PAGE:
speed the process for other Districts. This

In 1994 Cash Services made further

storage and retrieval devices with the newly

new system will improve funds availability

progress in a multi-year effort to upgrade

installed rack led to the use of manually

nationwide, enhance reliability and

automation, efficiency, and customer

operated vehicles for storage and retrieval

recovery time, and ensure a consistent,

service. The renovation of all five offices'

purposes. In 1995 the Bank will work with

high level of funds transfer service.

facilities and the installation of new,

the vendor to obtain the full benefits of an

second-generation currency processing

automated environment.

Improved productivity and highly

equipment moved forward at a rapid pace.

responsive customer service were evident

Nine machines were installed, bringing the

Despite these challenges of automation,

in Fiscal Agency and Securities Services

total to 12 and marking the midway point

our District continued to deliver a high level

operations. Rapidly rising interest rates

in our conversion process. The Salt Lake

of customer service. For example, our Los

brought a dramatic increase in the public's

City office was fully converted early in the

Angeles offlce accommodated a spike in

demand for short- and medium-term

year and served as a national test site for

food coupon volume following the

Treasury securities and a corresponding

improving the processing of poor quality

Northridge earthquake.

increase in the volume of inquiries and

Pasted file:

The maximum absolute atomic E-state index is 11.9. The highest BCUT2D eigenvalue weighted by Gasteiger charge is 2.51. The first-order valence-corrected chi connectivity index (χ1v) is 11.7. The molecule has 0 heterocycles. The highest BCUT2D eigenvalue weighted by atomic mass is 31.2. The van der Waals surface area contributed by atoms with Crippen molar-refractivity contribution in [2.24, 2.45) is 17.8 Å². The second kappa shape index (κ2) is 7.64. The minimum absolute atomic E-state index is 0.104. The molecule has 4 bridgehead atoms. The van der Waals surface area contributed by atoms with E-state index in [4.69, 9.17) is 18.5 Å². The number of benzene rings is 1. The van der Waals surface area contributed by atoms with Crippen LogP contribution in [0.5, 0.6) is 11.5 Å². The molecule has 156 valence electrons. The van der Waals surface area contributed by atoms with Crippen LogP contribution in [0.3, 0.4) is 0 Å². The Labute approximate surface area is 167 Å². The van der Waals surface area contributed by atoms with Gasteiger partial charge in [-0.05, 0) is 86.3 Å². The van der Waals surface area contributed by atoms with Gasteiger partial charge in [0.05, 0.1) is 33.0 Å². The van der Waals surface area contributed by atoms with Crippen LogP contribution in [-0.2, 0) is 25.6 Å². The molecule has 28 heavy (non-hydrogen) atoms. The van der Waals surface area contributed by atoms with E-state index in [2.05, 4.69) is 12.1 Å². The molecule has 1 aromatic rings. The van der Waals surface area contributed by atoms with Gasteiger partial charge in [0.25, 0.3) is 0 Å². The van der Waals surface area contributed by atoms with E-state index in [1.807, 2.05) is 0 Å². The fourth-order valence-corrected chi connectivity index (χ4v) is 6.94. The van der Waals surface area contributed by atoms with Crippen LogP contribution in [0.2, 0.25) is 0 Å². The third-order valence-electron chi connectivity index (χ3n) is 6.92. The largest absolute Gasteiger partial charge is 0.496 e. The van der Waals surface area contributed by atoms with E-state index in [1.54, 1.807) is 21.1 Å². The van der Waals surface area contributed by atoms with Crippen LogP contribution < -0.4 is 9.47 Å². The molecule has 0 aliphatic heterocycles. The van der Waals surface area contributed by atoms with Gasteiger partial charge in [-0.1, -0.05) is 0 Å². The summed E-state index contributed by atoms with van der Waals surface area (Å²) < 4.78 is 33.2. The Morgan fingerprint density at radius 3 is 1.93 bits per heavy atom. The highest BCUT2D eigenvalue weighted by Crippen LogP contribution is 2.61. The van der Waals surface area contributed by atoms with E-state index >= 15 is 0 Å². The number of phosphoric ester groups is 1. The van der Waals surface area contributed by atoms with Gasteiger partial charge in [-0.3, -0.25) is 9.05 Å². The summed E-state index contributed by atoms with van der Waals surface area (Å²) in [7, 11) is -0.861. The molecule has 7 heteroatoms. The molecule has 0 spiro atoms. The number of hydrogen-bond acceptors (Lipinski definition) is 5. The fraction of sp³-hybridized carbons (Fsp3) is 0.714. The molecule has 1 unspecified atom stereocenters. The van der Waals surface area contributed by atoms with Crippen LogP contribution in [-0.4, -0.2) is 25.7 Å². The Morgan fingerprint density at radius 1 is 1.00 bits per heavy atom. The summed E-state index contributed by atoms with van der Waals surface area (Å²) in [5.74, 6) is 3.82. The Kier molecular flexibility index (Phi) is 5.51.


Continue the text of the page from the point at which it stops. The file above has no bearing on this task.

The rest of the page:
currency. These second-generation

T2 .

Our Bank led the Federal Reserve's zero­

access to Federal Reserve services, and

Economic education expanded with

based review of customer service levels in

non-centralized automation services.

workshops for teachers on money,

cash operations. In this effort to provide

banking, and two new topics. The new

for a more consistent level of service

This office expands our existing Federal

programs focused on instruction in the use

nationwide, we met with several dozen

Reserve System responsibilities for

of Bank software on monetary policy and

customers, whose input will help shape the

customer electronic access, which cover

the System video/collaborative material

new policy to be announced in 1995.

such facilities as Fedline and Computer

product, The Federal Reserve. Using a

Interface connections. A key 1994 initiative

satellite distance learning program, we

was the development and piloting of FED­

brought together 360 Oregon high school

Mail, which uses e-mail technology to

seniors to learn about the Federal Reserve.

System Support
Prod uc t .O f fi ce

deliver low-security data to customers. By
In recognition of our strategic contributions

year-end some 300 customers in four

The Audiovisual staff completed several

to Federal Reserve System payments

Districts were receiving FED-Mail service,

major projects, among them "Closing the

services, our Bank was given responsibility

which will expand nationwide in 1995.

Gap," a System-wide Community Affairs

for the System's new Support Product
Office in 1994. This new office is part of an

program explaining 10 basic fair-lending

:~ l_Lc __oI orma tj_o~
Ub
I

overall restructuring of the System's

guidelines. "Your Money Matters," a
training program to help cash handlers

management of financial and payments

Media outreach continues to focus on

detect counterfeit currency, was revised for

services, which also includes the creation

expanding awareness and understanding

the Treasury and the Board of Governors.

of product offices for retail payments,

of the Federal Reserve System . Media visits